5 Northwest Caves to Explore

ape cave lava tubeThe Pacific Northwest doesn’t have the reputation for crushing heat that some regions have, but in an area known for its heavy rainfall and mild temperatures, the hottest days of summer can stand out sharply in contrast. Some outdoor adventurers like to beat the heat by exploring cool, shady locations such as caves.

Spelunking is a popular hobby in the Northwest, where abundant mountain ranges and past volcanic activity have resulted in fascinating caverns and passageways. Some are unsafe or relatively unexplored and should be left to the more experienced spelunkers, but others are open to visitors of all skill levels.

When exploring a cave, always follow proper caving etiquette : Avoid touching cave walls, be careful not to damage rock formations, and resist the urge to leave your mark behind. Even when you’re visiting a well-populated attraction, bring along some basic survival gear just in case, including food (enough for at least twice as long as you plan to be in the cave), an LED headlamp, a folding knife or multi-tool, and a couple of extra LED flashlights. And don’t forget to dress warmly, as the temperature of many caves remains in the low-40s, even in summer.

1. Oregon Caves National Monument

Deep within the Siskiyou Mountains, acidic rainwater created pockets within the marble of the mountainside, forming some of the few marble caves in the world. Located south of Grants Pass, Ore. and managed by the National Park Service, the Oregon Caves offer seasonal guided tours through the caverns, where jaguar and grizzly bear fossils have been discovered.

The Oregon Caves are well-lit and backpacks aren’t allowed on the tour, so visitors are encouraged to leave their LED flashlights behind. However, be sure to keep some supplies in your car, as there are plenty of opportunities for above-ground hiking in the surrounding old-growth forest.

Beginners who are interested in off-trail spelunking can learn some of the necessary skills and get a taste of caving techniques, etiquette and preservation with an off-trail caving tour. The guides assist visitors through a variety of caving challenges such as crawling, climbing and descending over uneven rocky slopes. An LED headlamp and other safety gear will be provided for you.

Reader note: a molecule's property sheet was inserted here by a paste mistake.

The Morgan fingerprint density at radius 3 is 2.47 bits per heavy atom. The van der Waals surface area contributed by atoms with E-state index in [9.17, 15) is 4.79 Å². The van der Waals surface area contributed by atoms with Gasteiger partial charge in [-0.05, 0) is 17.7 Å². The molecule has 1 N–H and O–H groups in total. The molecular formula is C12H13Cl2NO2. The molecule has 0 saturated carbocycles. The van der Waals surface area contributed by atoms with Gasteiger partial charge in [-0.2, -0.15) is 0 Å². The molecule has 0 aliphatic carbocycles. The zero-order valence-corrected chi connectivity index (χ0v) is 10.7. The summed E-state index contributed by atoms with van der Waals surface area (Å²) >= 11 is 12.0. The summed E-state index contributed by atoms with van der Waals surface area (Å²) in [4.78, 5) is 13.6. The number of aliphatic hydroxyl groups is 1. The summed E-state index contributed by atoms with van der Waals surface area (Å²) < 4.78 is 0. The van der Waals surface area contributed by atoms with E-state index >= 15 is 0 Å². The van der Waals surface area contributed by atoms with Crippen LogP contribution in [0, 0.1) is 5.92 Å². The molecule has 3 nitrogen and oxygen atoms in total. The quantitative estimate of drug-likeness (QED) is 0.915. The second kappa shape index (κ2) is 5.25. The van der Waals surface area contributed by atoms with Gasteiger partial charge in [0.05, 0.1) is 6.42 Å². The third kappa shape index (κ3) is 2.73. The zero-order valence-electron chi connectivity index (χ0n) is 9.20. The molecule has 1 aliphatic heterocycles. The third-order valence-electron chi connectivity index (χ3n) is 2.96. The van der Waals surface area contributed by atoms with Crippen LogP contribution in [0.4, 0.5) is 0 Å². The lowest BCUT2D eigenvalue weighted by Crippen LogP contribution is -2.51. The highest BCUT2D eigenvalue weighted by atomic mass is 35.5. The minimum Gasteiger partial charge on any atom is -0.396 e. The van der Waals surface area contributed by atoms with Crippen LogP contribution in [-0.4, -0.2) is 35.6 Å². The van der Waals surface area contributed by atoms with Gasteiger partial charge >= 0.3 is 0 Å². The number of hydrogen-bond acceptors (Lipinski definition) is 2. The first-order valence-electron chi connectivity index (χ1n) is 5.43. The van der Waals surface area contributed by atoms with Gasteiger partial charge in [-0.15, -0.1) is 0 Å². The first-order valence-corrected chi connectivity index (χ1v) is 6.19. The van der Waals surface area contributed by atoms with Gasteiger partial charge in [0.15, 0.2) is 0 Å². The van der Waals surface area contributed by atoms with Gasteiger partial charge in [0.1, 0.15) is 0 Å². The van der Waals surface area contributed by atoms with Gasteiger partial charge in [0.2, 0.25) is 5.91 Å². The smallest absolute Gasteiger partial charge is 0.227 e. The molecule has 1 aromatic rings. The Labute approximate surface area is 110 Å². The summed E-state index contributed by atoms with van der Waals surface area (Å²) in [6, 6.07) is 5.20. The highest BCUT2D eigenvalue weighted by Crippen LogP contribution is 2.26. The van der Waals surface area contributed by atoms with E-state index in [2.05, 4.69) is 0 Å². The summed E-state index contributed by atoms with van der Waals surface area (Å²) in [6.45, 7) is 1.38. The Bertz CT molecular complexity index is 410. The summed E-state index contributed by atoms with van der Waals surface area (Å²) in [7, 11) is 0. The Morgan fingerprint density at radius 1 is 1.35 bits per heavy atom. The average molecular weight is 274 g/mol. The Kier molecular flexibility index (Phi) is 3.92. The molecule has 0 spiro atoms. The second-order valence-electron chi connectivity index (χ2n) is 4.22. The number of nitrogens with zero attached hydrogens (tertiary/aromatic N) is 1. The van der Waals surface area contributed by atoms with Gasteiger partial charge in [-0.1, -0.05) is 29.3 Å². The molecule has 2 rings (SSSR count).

2. Ape Cave

The Ape Cave is a long lava tube, carved out by thousands of years’ worth of lava and water flows, near Mount St. Helens, Wash. Two different passages through the tunnel are available – one challenging and one easier – and the cave is open year-round, with guided walks available during the summer.

At 13,042 feet long, the Ape Cave is the longest continuous lava tube in the continental United States. It’s also deep, pitch-black and often described as eerie. Visitors are strongly encouraged to bring at least two LED flashlights or headlamps per person.

3. Lava River Cave and Boyd Cave

The Deschutes National Forest near Bend, Ore. is riddled with underground lava tubes and boasts more than 300 different caves, many of them not widely known. Lava River Cave opens July 1 and offers a mile-long underground hike that can be explored via both guided and self-guided tours.

For a more rigorous caving experience, Boyd Cave features low ceilings, narrow passageways and areas that require crawling. Bring an LED headlamp, as you’ll want to keep your hands free, and at least two more LED flashlights or other sources of illumination.

4. Gardner Cave

Way up at the northern border of Washington is Gardner Cave, the third longest limestone cavern in the state and the central feature of the 49-acre Crawford State Park. Filled with interesting features such as rimstone pools, stalactites and stalagmites, this cave accessible during guided tours from late May to September. Although it’s lit for touring, it’s a good idea to bring LED flashlights for poking into dark nooks.

Exploring a cave can be a great way to escape the worst of summer’s heat. Just remember to come prepared with plenty of LED flashlights and a multi-tool or other survival knife in case of emergency.

[ photo by: abhinaba ]

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